South Africa is the sole producer of Rooibos tea and to date has 450 growers which is estimated to provide 15,000 tons of Rooibos annually. It has been suggested that just under 50% of the production of rooibos in South Africa is globally exported to 30 countries, including: Germany, the Netherlands, Japan, the United Kingdom and the United States.
Traditional rooibos tea is naturally oxidized. Although the rooibos leaves are originally green, once oxidized, the leaves turn a reddish-brown mahogany color - the unique color which rooibos tea is known, loved and consumed. It’s a flavorful alternative to green or black tea.
Rooibos tea is mildly sweet and delicious and is a healthy alternative to a regular cup of tea or coffee. In particular, rooibos is caffeine-free and contains no additives, colourings or calories. Rooibos contains less than 50% of tannins (predominately found in black tea) which are a substance which can leave your tea with a bitter or harsh aftertaste.
Alongside this, rooibos tea contains 50% more antioxidants than those found in green tea. For instance, rooibos is high in minerals which can aid the immune system. In particular, Rooibos contains iron, copper, manganese, zinc, calcium, fluoride, alpha hydroxy acid and magnesium.
Some of the health benefits of Rooibos tea can include:
- Improved skin
- Reduction of allergies
- Strengthened teeth & bones
- Stress relief
Rooibos is sorted and graded based on the colour, length and flavour. Ultimately the rooibos grade is resultant on the leaf to stem content ratio. This is done to achieve the highest quality standard of rooibos tea. Essentially the more oxidized the rooibos plant, the redder in colour, sweeter and richer in flavour the tea becomes.
It is important to note that you can also purchase unorthodox green rooibos tea which is produced in a similar way to traditional Green tea. For instance, a green rooibos tea is steamed and then dried immediately.
As Green rooibos tea is more involved in the production process, it is subsequently of a higher purchase rate than its red counterpart. Furthermore, when it comes to less oxidised unorthodox rooibos green tea, you can expect a grassy and a malty flavor, whereas the traditional redbush has a sweet, nutty flavour.
Types of flavored Rooibos Tea
Some of our rooibos tea flavours include:
An exotic and smooth rooibos which provides a velvet-mouth feel. An dash of Banana chips amplifies this infusion into a heavenly status.
A light rooibos with the taste of orange and a touch of chocolate. Expect to find: rooibos, chocolate chips, orange peel and orange blossoms.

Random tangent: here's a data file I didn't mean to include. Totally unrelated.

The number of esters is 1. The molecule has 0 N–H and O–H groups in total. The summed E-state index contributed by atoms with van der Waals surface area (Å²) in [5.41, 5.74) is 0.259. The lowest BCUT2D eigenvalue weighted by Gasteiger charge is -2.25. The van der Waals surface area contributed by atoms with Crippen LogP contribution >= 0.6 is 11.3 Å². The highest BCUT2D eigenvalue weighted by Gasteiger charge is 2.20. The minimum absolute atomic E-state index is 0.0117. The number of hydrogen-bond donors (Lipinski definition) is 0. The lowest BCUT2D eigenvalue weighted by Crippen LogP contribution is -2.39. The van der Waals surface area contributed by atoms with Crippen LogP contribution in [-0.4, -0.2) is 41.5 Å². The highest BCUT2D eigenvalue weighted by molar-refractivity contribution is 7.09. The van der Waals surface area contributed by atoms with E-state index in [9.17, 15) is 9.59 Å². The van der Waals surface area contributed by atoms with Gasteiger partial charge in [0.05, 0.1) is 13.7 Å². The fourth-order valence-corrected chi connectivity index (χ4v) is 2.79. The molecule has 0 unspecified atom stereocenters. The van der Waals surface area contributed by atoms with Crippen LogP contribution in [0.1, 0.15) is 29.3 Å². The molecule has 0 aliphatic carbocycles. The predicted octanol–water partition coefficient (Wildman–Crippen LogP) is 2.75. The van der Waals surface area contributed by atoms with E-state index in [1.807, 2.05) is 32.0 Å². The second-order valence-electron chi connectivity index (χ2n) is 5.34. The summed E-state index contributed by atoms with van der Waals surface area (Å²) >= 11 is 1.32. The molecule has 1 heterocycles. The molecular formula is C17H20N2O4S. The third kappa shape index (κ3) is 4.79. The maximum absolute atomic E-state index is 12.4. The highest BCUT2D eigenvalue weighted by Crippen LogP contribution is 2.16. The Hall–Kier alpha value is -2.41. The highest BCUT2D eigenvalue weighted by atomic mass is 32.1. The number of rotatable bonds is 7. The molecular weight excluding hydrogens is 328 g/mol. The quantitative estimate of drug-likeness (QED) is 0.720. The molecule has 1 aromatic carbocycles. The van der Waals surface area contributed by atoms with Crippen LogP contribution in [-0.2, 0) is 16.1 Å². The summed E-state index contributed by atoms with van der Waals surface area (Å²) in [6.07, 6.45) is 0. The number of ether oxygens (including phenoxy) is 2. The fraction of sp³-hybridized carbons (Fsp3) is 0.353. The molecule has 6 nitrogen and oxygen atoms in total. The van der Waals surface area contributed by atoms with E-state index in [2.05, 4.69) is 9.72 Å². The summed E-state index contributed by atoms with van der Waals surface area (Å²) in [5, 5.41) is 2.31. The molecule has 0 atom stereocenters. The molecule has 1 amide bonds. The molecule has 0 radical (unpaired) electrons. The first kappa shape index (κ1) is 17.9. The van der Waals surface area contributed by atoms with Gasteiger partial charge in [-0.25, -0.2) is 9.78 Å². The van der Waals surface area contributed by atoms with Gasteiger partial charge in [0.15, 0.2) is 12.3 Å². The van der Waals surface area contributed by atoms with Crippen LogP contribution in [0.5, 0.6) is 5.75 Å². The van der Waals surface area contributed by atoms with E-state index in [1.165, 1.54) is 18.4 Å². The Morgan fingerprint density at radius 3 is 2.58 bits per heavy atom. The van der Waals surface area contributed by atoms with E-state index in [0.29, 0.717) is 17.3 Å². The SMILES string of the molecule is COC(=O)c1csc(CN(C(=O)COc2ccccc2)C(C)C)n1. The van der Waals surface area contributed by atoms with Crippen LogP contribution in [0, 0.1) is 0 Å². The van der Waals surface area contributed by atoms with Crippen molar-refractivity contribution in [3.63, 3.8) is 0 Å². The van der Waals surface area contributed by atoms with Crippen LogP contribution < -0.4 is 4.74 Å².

As you taste the Strawberry Daydream, your mind begins to wander through strawberry fields. Expect to find: Rooibos, coconut shreds, flavoring, freeze-dried strawberries.
This Earl Grey contains organic Rooibos leaves with added natural bergamot flavouring.
This is only a short list of some of our rooibos teas which we have available.
We are constantly adding teas to our online shop as there are always new rooibos flavours being developed at True Tea Club.
How to Brew Rooibos Tea
All of our loose-leaf tea comes with brewing instructions; but nevertheless, there is a general consensus on how to brew rooibos tea.
First of all, it’s recommended that you scoop one tablespoon of loose tea and place it into the infuser or empty tea bag. Make sure that you boil the kettle to reach a temperature of 100c. (If in doubt, remove the kettle when it reaches the boil). Pour your water into your tea cup first, this will avoid scoldering the tea leaves.
Place the infuser inside the tea cup and let it steep for 3-5 minutes.
Rooibos tea can be brewed for longer than normal as the lack of tannins prevent the tea from turning bitter.
Taste the tea once its finished brewing and decide whether it needs to be steeped longer. The longer it’s brewed the more flavorsome and rich the flavors become. It is important to note that high quality rooibos tea can typically be infused more than once.
When your Rooibos tea has finished steeping, you can enjoy it on its own or add milk, honey or sweetener. Nevertheless, most of our Rooibos tea range includes added flavors, such as: Vanilla, Chocolate, or Strawberries; so there is no need to include additional flavors.
You can also visit our popular article on the introduction to loose leaf tea for more information on tea brewing methods.
In a nut shell:
1) Scoop one tablespoon of Rooibos tea
2) Boil the kettle to 100°C
3) Pour the water into a cup
4) Place the infuser inside for 3-5 minutes
5) Remove the infuser and add flavouring if desired
Aside from this, tea and coffee establishments in South Africa have recently started to offer Rooibos in alternative forms, such as Rooibos lattes, espressos and cappuccinos.
This emerging trend has begun to spread globally to countries such as the UK, USA and Germany.
If you're interested in rooibos tea, then you can receive a selection of four various rooibos teas to your door every month. We have a huge selection of loose tea available. With new and exciting teas and infusions for all tea lovers.